5. I am personally familiar with the former St.Benedict Center from the early 1980s. It was clear to me at this time the community was very different. These two women “religious”, took turns leading there community. I was always struck by the fact that these two who had taken vows of poverty, lacked for no material thing. They had cars campers boats and very nice private homes in the exclusive Fox Hills subdivision bordering the property of their monestary.I will always remember the comments of a former coworker long since past, “I could write a book about this place.”

  6. I, too, had connections with this community in the past – way past. I left having had the negative feelings Jay expressed regarding the “poverty”, their spirituality, their moral life and others. I assume that all they “own” is tax free as they go about their merry, new spiritual way NOT Biblically based at all. The life lived there is not one based in reality or God’s truth. Now, as a Christian, I find it interesting, knowing the educational level of these two, that their blurp on baptism does not mention the Father. Do they realize that the Creator is Jesus the Christ? Probably not. Sadly, those who used to say the Divine Office, were in the Word of God daily, “Who have exchanged the Truth of God for a lie, and worshipped and served the creature rather than the Creator, Who is blessed forever and ever. So be it.” Romans 1:25. Although, their lives revolved around Scripture, they did not study it, memorize it, were not consumed with the fact that the Word, Jesus, IS the Word of God, and truly knowing It – Him by the power of the Holy Spirit brings knowledge of and Eternal Life through acceptance of Jesus as their Saviour. The deceiver, “…a murderer,… a liar and the father of it.”, John 8:44, satan, is probably rolling over in hysterical laughter at what he has accomplished through these two ‘progressive’ thinkers, the earthly extravagance they have built, who want Truth to be whatever they decide it will be. What an America we would have if that kind of thinking had been our foundation! But – it was not and neither should our faith be. Our real lives, the ones that will last FOREVER (Can we even comprehend that!), our faith, our beliefs need to be based in Eternal Truth, the Word of God. “Jesus Christ, is the same yesterday, today, and forever.” Hebrews 13:8. By the way, once a Catholic always a Catholic? Where did that come from? The same as once a Girl Scout always a Girl Scout? Sorry, they are both lies spread by groups of people, albeit one under the guise of religion, the other of service, who want to indoctrinate and control. Regrettably, I could also write a book about much that has gone on there to their shame, but it would not serve to turn people to Jesus and THAT should be our only purpose as the time is at hand, the coming of the Lord draws near; Eternity awaits. “For God so loved the world that He sent His only begotten Son, that whosoever believeth on Him, should not perish, but have Eternal Life.” John 3:16. And, to those two women, I would offer the admonition to the Church of Laodicea: “These things says the Amen, the Faithful and True Witness, the Beginning of the creation of God: “I know your works, that you are neither cold nor hot. I could wish you were cold or hot. So then, because you are lukewarm, and neither cold nor hot, I will vomit you out of My mouth. Because you say, ‘I am rich, have become wealthy, and have need of nothing’ – and do not know that you are wretched, miserable, poor, blind, and naked – I counsel you to buy from Me gold refined in the fire, that you may be rich; and white garments, that you may be clothed, that the shame of your nakedness may not be revealed; and anoint your eyes with eye salve, that you may see. As many as I love, I rebuke and chasten. Therefore be jealous and repent.” Revelation 3:14-19. The best we can do is pray that the Holy Spirit would open their hearts and eyes to the Truth!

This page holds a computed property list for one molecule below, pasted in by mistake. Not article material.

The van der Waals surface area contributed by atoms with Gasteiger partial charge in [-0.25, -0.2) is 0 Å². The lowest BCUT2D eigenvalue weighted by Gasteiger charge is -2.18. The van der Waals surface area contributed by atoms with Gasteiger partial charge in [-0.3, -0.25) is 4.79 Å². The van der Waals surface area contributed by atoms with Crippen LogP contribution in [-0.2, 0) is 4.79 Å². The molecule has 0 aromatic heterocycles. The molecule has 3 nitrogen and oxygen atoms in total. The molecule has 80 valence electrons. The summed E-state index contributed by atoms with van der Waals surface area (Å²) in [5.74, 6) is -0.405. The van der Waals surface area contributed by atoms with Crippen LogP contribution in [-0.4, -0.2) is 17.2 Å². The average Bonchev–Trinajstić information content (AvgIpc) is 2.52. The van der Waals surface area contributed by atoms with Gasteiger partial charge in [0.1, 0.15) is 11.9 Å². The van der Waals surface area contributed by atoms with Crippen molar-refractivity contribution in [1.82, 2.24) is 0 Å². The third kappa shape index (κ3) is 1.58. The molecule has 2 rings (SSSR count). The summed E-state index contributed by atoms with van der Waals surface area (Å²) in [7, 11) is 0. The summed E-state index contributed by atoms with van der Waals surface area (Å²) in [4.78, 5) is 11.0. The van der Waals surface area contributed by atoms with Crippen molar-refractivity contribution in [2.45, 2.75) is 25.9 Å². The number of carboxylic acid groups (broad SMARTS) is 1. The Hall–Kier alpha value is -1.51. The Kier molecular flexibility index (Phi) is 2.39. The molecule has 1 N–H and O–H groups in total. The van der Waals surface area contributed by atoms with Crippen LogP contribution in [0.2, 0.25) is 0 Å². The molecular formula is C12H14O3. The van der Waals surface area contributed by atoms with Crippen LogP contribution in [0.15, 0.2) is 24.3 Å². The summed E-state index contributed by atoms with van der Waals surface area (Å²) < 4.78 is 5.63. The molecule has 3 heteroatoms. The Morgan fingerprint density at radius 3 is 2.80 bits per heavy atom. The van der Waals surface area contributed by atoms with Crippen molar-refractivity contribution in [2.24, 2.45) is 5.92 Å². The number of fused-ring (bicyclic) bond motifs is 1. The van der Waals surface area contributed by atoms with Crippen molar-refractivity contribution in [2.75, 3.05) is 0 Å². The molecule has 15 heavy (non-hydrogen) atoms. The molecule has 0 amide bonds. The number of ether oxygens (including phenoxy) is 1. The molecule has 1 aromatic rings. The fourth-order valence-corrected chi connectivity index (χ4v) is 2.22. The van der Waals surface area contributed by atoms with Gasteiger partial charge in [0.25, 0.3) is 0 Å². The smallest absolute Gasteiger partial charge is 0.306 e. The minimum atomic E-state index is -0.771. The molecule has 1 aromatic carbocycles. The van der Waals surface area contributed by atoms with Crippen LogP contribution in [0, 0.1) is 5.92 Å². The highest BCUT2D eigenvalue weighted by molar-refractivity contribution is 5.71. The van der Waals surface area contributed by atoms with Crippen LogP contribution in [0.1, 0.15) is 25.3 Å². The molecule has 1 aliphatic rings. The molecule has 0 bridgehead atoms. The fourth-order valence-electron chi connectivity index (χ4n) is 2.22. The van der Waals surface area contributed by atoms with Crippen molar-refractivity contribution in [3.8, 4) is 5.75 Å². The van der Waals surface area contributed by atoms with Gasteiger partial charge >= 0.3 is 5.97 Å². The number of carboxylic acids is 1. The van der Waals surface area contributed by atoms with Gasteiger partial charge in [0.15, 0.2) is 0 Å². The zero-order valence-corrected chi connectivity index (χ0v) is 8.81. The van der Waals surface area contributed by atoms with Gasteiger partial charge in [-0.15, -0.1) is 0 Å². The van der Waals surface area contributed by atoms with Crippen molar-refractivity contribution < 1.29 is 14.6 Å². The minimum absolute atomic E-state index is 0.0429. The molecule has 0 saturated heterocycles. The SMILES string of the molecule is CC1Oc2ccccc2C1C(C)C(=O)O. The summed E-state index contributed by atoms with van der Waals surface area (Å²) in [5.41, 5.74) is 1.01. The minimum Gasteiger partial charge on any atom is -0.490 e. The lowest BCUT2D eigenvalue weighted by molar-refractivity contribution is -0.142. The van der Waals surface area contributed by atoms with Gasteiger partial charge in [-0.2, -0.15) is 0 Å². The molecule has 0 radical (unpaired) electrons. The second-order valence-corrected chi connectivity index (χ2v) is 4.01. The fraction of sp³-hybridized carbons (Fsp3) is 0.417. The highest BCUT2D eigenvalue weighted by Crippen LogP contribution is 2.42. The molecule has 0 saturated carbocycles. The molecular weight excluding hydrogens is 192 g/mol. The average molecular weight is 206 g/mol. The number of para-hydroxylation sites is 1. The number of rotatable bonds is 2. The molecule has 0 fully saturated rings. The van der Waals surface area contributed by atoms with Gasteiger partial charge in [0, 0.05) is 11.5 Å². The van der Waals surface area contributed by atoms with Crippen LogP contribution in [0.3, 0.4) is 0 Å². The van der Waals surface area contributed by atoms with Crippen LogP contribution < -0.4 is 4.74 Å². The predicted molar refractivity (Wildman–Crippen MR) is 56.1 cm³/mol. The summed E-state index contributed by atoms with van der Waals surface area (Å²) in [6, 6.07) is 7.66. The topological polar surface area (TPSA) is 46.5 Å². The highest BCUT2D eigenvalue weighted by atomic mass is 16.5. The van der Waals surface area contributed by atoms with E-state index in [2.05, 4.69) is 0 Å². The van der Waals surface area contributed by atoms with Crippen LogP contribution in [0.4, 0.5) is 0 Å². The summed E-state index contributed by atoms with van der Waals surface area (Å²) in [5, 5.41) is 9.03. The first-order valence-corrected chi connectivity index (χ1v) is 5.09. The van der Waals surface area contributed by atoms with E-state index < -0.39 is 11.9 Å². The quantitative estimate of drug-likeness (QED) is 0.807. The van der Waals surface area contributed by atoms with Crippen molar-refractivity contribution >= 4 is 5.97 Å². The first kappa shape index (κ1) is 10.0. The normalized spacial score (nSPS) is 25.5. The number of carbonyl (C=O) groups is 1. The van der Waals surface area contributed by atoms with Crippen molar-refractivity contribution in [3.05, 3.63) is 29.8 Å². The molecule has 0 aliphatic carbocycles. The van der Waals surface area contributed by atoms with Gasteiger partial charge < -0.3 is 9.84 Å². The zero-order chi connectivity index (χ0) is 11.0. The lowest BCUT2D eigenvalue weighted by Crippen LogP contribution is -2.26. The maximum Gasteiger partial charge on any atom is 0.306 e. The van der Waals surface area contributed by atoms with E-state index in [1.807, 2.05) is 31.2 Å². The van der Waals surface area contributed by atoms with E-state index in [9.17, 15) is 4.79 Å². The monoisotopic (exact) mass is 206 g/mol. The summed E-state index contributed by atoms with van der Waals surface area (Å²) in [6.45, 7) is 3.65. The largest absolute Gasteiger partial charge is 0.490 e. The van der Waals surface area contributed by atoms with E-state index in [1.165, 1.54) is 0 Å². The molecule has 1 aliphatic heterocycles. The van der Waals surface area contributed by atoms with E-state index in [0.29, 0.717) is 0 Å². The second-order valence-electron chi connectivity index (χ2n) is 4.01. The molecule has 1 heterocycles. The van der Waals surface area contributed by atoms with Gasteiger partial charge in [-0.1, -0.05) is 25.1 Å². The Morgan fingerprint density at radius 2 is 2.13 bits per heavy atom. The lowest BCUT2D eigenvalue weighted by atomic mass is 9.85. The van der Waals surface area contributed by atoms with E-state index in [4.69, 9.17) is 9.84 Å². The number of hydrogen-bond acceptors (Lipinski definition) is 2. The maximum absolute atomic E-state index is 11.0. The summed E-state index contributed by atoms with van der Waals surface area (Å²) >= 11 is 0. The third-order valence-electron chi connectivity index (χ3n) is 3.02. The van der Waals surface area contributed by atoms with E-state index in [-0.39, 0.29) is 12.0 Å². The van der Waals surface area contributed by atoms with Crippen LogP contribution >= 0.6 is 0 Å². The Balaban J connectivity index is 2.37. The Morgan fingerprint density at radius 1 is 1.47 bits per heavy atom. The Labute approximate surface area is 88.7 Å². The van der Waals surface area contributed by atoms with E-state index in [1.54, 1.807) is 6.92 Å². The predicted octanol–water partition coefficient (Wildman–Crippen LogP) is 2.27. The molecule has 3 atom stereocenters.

• While I agree with almost all of what you say here, Ann, I do want to explain that anyone who has once been a Catholic Christian always continues to be morally and religiously obligated by all that the Catholic faith entails, and for instance always continues to be subject to Canon Law. In regard to Canon Law, there is no provision for formally “defecting” from the Catholic Church. If someone rejects the Catholic faith with their heart and mind and uses their feet to go elsewhere, they aren’t actually off the hook. God looks on them as a Christian fully initiated into His Church who isn’t living up to what they should be. Although if we love God we show that by following His law and those laws and precepts specified by legitimate authority in His Church, the point in this is not ultimately legalistic but I would suggest that more importantly it has to do with the unique relationship God has with His bride and body the Church and His faithfulness to His bride and her members. God doesn’t believe in divorce. We are free to ultimately reject Him but as long as we live He will always take us back if we turn back to Him repentant. Since I do not hate the former Benedictine sisters or other fallen-away Catholics (I once was a fallen-away Catholic myself) and do not want them to be damned, of course I want that for them very much, that they would turn in repentance and desire and seek the saving Grace of God that comes uniquely through the Body of Christ the Church. As you say, the best we can do is pray that the Holy Spirit will open their hearts and eyes to the Truth.